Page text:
Irvine's initial feedback is direct, borderline harsh, and seemingly tough to take. From "meatloaf that tastes like dog food" to bacteria-breeding meat storage, there are plenty of issues that lead Tommy to have a strong, emotional reaction. Early into the process, Tommy threatens violence to the chef if he doesn't back off. He says to the camera crew, "He's not that big. If he gets in my face ... " But unfortunately for Tommy, taller and much-more-muscular Irvine hears this and quickly confronts the suddenly backtracking Tommy. Chef Irvine reminds Tommy that such a move, would be the biggest mistake of his life. 

This episode goes down in history as one of the toughest to film due to the clashing tempers. In the end, however, there were smiling faces and progress accomplished. The Dinner Bell restaurant has since closed, after mixed reviews. Some individuals claim that Irvine and the show are to blame, while others say that it continued to be lackluster even after the transformation.

5. The Main Dish (Season 4, Episode 2)

"Hot dog! What a strange costume," is likely what entered the thoughts of passersby when they saw co-owner Lynn Tverberg dancing in a hotdog costume outside of a steakhouse, trying to wave down traffic. The Main Dish restaurant in Meridianville, Alabama doesn't sell hot dogs, but apparently Tverberg had zero luck tracking down a steak costume. This was a memorable and awkward first impression for Chef Irvine and was only the beginning of Irvine's project in "The Main Dish."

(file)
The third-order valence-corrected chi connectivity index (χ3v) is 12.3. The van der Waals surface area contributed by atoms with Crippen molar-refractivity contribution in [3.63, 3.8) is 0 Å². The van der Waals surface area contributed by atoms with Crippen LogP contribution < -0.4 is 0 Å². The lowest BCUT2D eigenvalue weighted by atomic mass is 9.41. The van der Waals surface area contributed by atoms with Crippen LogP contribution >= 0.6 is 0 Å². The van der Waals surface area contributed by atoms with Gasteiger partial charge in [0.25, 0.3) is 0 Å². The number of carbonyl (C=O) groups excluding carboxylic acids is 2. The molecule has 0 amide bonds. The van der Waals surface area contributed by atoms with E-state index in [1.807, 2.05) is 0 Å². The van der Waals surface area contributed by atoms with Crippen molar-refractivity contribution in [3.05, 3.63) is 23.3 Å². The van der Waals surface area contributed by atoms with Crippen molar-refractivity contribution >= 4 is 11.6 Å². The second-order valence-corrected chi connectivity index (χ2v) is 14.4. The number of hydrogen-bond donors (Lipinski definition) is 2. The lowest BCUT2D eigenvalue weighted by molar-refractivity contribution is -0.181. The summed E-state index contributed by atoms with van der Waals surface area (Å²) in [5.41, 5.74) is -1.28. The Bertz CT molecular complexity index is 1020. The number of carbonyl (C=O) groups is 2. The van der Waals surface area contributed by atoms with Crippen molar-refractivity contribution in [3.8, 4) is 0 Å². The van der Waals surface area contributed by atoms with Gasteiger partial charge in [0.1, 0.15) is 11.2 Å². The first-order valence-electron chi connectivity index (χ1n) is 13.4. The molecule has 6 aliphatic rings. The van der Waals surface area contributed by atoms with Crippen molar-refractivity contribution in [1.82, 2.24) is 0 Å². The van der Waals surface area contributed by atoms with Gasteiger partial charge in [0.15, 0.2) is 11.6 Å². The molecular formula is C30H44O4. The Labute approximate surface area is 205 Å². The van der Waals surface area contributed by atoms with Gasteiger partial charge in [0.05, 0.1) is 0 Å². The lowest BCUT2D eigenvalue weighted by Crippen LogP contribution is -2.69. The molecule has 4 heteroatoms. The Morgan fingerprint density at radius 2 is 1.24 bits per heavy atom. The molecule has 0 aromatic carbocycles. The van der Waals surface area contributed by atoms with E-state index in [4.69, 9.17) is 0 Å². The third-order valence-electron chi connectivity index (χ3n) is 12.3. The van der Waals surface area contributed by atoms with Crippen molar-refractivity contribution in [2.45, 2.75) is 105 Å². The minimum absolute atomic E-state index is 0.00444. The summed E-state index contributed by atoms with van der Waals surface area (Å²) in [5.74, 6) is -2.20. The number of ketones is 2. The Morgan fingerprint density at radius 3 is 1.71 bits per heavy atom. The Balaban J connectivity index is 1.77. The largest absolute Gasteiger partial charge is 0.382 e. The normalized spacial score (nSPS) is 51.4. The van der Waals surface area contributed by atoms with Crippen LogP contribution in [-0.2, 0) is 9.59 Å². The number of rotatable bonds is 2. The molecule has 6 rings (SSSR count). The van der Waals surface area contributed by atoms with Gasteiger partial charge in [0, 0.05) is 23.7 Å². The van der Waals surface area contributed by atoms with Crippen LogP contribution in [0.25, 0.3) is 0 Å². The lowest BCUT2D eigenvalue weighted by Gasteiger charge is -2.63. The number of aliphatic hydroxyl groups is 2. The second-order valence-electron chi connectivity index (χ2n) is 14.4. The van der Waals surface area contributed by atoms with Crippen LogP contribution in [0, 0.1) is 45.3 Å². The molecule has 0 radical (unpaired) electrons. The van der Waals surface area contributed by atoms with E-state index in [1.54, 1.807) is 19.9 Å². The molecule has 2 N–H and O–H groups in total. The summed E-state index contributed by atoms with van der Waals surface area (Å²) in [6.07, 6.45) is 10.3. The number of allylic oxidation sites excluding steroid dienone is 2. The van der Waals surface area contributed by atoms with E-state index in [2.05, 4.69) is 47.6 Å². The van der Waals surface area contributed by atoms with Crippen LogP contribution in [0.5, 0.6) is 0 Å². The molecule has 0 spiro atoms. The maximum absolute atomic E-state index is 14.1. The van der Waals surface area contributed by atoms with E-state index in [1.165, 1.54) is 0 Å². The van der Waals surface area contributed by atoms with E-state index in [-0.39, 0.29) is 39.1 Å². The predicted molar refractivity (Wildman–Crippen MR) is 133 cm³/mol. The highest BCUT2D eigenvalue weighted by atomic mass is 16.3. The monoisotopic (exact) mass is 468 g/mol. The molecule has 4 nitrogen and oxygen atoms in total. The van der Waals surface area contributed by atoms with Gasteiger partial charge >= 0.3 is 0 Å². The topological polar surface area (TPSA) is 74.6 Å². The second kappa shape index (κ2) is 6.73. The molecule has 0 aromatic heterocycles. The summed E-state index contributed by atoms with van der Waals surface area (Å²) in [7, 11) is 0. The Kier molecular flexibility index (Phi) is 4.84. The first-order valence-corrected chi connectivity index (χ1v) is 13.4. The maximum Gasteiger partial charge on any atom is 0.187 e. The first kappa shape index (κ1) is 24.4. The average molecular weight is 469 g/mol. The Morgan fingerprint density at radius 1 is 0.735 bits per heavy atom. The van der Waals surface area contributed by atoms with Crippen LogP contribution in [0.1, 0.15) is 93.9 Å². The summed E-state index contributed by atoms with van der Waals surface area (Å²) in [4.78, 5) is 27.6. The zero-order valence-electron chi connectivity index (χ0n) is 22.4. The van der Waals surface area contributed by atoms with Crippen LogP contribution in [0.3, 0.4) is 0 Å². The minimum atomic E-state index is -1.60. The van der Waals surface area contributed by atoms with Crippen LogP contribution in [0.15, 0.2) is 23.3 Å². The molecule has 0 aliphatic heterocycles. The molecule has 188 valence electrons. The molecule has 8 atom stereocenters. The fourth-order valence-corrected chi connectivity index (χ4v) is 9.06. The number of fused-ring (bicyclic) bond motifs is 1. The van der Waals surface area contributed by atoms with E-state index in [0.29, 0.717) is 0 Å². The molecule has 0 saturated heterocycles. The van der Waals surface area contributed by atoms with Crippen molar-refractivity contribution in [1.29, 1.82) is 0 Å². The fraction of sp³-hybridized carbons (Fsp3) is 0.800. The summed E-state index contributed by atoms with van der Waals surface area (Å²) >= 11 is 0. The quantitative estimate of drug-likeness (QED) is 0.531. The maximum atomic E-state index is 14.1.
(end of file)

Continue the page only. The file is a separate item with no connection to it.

Lynn Tverberg and her husband, Ken have a country-style menu in place that is completely reliant on frozen and bland food. Chef Irvine helps them refresh and usher in unsightly hotdog costume to retirement. Today, Lynn and Ken are enjoying their own happy ending, after receiving an incredible offer, and selling the business. In an interview with AL.com, Lynn and Ken said they have stayed in touch with Chef Irvine, and the bunch remain good friends. As far as we know, Lynn never wore another hotdog costume. Thank goodness.

4. Josephine's Cooking (Season 15, Episode 1)

With a "soul food" focus, Josephine is another memorable owner who truly puts her heart and soul into her work and her community, and it's hard not to sympathize with her situation. Her son Victor has helped her in recent years, while battling her stubborn need for control. 

Based in Chicago, Illinois, Josephine's Cooking is a soul food restaurant that at the time of filming in 2019, was nearly four decades old. Irvine and Josephine's initial meeting starts with a tearful plea for help from Josephine, who says she has always watched Irvine, and prayed for someone like him to help her. Josephine and her strong will are a memorable combination that has lasted through the seasons. Chef Irvine and Victor agree that Victor will take over management, to relieve some of the burden on his aging mother. Today, you will find Josephine's Cooking is still standing, although it primarily gets its business from take-out orders, after COVID shifted the market.

3. Dumplings in Delaware (Season 16, Episode 1)